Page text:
Mazda RX7 13B REW Engine Problems
|

5 Most Common Mazda 13B REW Engine Problems

Jake Mayock

Meet Jake

Jake is a founder of 8020 Media and TuningPro. He has over a decade of experience in the automotive industry including parts sales, writing, DIY modifications & repairs, and more. Jake is currently converting his N54 to a single turbo and building a Miata track car. He’s an experienced, hands-on automotive enthusiast who delivers in-depth, well-researched content.

I owned an RX-8 for years, but man I always wished it was an FD RX-7. With sequential turbocharging and a rotary design, the 13B-REW was a lot more capable performance wise than its successor. It was more reliable too, but rotary engines aren’t well known for their reliability or longevity. While the 13B in the RX-7 was a bit stronger, it still suffered from a lot of problems and premature engine failure.

The RX-7 is prone to apex seal failure and low compression, bad catalytic converters, cracked turbo manifolds, various wiring and hose failures, and a tough maintenance schedule. We’re going to discuss each of these problems in depth below and discuss how to take the 13B-REW engine beyond 150,000 miles.

Mazda RX-7 13B Common Engine Problems

  • Apex Seals & Low Engine Compression
  • Catalytic Converter Failure
  • Vacuum, Radiator Hoses, and Wiring Harness
  • Rigorous Maintenance Requirements
  • Cracked Turbo Manifolds

1. Leaking Apex Seals

To keep compression high, the three triangle tips of the rotors must keep an airtight seal in the housing. Each corner of the triangle has a seal, called an apex seal, that is pushed against the rotor housing with a spring to form the airtight connection. Apex seals are generally made of metal, and because the housing is also metal, the seals need to be lubricated with oil.

On the FD RX-7, the apex seals are one of the most common ‘engine killers’. Because the seals require constant oil, the 13B actually consumes oil in excess of traditional engines. Therefore, additional oil usually needs to be added every few months.

Both excessive heat from the engine and a lack of oil can cause the apex seals to become worn or cracked. When this happens, the seals lose their airtight connection and the engine loses compression.

Symptoms of Bad Apex Seals

  • Rough idling
  • Engine shuts off during idle
  • Misfires
  • Big power loss and lack of acceleration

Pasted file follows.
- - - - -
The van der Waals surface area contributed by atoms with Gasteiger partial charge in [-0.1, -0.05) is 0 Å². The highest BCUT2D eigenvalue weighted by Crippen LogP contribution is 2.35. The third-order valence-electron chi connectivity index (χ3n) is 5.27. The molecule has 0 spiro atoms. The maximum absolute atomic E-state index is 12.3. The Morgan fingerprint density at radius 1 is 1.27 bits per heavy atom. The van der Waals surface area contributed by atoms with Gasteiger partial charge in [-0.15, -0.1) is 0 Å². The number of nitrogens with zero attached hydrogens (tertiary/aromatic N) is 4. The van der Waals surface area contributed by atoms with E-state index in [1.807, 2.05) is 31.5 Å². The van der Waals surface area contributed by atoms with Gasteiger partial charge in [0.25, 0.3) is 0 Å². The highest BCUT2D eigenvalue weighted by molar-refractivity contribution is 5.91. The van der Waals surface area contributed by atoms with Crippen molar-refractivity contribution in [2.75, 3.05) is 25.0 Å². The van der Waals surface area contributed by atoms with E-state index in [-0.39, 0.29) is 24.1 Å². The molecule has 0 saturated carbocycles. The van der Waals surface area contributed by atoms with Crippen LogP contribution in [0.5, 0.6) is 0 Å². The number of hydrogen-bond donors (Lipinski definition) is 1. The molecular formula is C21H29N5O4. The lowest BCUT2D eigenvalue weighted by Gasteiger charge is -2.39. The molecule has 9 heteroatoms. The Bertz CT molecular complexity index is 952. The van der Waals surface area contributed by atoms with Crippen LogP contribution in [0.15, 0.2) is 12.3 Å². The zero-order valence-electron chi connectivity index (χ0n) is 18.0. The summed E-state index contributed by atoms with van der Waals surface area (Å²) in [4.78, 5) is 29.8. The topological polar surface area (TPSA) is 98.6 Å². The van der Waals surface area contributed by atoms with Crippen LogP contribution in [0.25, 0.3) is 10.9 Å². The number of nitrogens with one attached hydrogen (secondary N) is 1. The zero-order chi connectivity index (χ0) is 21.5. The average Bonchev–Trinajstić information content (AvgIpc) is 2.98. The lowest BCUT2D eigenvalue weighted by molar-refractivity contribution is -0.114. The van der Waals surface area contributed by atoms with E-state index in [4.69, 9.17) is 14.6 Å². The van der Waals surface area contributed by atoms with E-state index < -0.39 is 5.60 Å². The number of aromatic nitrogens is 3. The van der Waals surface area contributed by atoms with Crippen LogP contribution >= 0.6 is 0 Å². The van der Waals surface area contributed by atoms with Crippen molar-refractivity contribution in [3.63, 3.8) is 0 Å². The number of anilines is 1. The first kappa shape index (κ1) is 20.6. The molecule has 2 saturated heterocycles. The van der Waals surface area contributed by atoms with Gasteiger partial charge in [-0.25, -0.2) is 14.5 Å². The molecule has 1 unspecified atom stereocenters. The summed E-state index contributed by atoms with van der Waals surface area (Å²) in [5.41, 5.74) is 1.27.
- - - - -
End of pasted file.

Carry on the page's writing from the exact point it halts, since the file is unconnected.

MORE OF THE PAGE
2. Catalytic Converter Problems

The 13B REW uses two catalytic converters. The first cat is located within the downpipe, and the second “main” unit is located after it. Because the sequential twin-turbo system generates a lot of engine heat, the first catalytic converter is prone to burning up and clogging up the main catalytic converter.

When this happens, the exhaust air flow becomes restricted, pushing the air back into the engine and causing engine temps and exhaust gas temps (EGT’s) to skyrocket.

The most noticeable symptom of a clogged main cat is excessive EGT’s. As this causes internal engine temps to increase, it can have catastrophic damage on the engines internals and the apex seals leading to total engine failure. The best option for preventing this issue is to install a catless downpipe on your FD RX-7. While this can create issues passing emissions tests, removing the cat will improve exhaust air flow and actually lower internal engine temps which will prolong the life of your 13B.

3.  Vacuum, Radiator Hoses, and Wiring Harness Failure

While the 13B REW is generally a small engine, it is also crowded into a pretty small engine bay. Because of the excess heat that the sequential turbo system produces, the temperatures within the engine bay are also very high. The excessive heat causes a number of frequent failure points across various hoses and wires located within the engine bay. Failure of these parts can cause electrical malfunction, boost leaks, engine overheating, and a number of other potentially dangerous problems.

Vacuum Hoses

Vacuum hoses must maintain internal pressure to function properly. The excessive engine heat can cause these hoses to harden and crack. When this happens, air can leak from the hoses, reducing pressure and causing a loss of power and overall performance. We recommend replacing all vacuum hoses with wrapped silicone hoses which can withstand much higher temperatures. The materials are super cheap but it is a rather labor intensive job, requiring 5-6 hours of work.

Radiator Hoses / Expansion Tank

The 13B’s radiator and coolant hoses, especially the ones that connect to the turbos, are also prone to warping and cracking. Additionally, there is a radiator/coolant expansion tank that is prone to failing. We recommend replacing the coolant hoses with high temperature silicon hoses. Also, there is a simple $30 modification that will completely remove the expansion tank and therefore prevent it from failing.